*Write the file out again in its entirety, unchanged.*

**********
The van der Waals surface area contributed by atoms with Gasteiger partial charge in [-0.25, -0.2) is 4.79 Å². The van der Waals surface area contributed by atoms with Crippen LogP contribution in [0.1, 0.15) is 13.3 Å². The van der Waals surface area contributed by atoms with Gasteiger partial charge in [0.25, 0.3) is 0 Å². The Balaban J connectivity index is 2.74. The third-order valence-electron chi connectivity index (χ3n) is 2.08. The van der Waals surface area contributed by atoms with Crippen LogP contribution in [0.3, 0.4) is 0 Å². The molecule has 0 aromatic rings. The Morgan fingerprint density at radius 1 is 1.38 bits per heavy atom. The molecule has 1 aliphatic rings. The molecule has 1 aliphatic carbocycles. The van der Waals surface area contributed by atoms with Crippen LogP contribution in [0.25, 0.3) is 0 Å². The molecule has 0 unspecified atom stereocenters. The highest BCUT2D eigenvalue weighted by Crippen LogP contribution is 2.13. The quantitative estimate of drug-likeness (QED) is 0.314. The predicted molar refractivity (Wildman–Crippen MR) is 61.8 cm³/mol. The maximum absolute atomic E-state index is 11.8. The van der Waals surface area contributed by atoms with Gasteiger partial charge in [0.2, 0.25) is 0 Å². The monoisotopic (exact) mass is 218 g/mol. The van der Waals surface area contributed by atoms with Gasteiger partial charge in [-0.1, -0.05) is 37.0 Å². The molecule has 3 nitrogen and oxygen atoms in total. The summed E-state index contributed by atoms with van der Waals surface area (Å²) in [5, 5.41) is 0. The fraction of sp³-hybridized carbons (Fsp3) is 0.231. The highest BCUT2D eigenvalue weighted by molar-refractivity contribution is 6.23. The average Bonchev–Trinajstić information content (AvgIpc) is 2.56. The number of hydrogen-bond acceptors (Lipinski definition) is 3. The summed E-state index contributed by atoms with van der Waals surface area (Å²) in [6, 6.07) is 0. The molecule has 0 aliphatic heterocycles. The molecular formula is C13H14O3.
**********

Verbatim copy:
The van der Waals surface area contributed by atoms with Gasteiger partial charge in [-0.25, -0.2) is 4.79 Å². The van der Waals surface area contributed by atoms with Crippen LogP contribution in [0.1, 0.15) is 13.3 Å². The van der Waals surface area contributed by atoms with Gasteiger partial charge in [0.25, 0.3) is 0 Å². The Balaban J connectivity index is 2.74. The third-order valence-electron chi connectivity index (χ3n) is 2.08. The van der Waals surface area contributed by atoms with Crippen LogP contribution in [0.3, 0.4) is 0 Å². The molecule has 0 aromatic rings. The Morgan fingerprint density at radius 1 is 1.38 bits per heavy atom. The molecule has 1 aliphatic rings. The molecule has 1 aliphatic carbocycles. The van der Waals surface area contributed by atoms with Crippen LogP contribution in [0.25, 0.3) is 0 Å². The molecule has 0 unspecified atom stereocenters. The highest BCUT2D eigenvalue weighted by Crippen LogP contribution is 2.13. The quantitative estimate of drug-likeness (QED) is 0.314. The predicted molar refractivity (Wildman–Crippen MR) is 61.8 cm³/mol. The maximum absolute atomic E-state index is 11.8. The van der Waals surface area contributed by atoms with Gasteiger partial charge in [0.2, 0.25) is 0 Å². The monoisotopic (exact) mass is 218 g/mol. The van der Waals surface area contributed by atoms with Gasteiger partial charge in [-0.1, -0.05) is 37.0 Å². The molecule has 3 nitrogen and oxygen atoms in total. The summed E-state index contributed by atoms with van der Waals surface area (Å²) in [5, 5.41) is 0. The fraction of sp³-hybridized carbons (Fsp3) is 0.231. The highest BCUT2D eigenvalue weighted by molar-refractivity contribution is 6.23. The average Bonchev–Trinajstić information content (AvgIpc) is 2.56. The number of hydrogen-bond acceptors (Lipinski definition) is 3. The summed E-state index contributed by atoms with van der Waals surface area (Å²) in [6, 6.07) is 0. The molecule has 0 aliphatic heterocycles. The molecular formula is C13H14O3.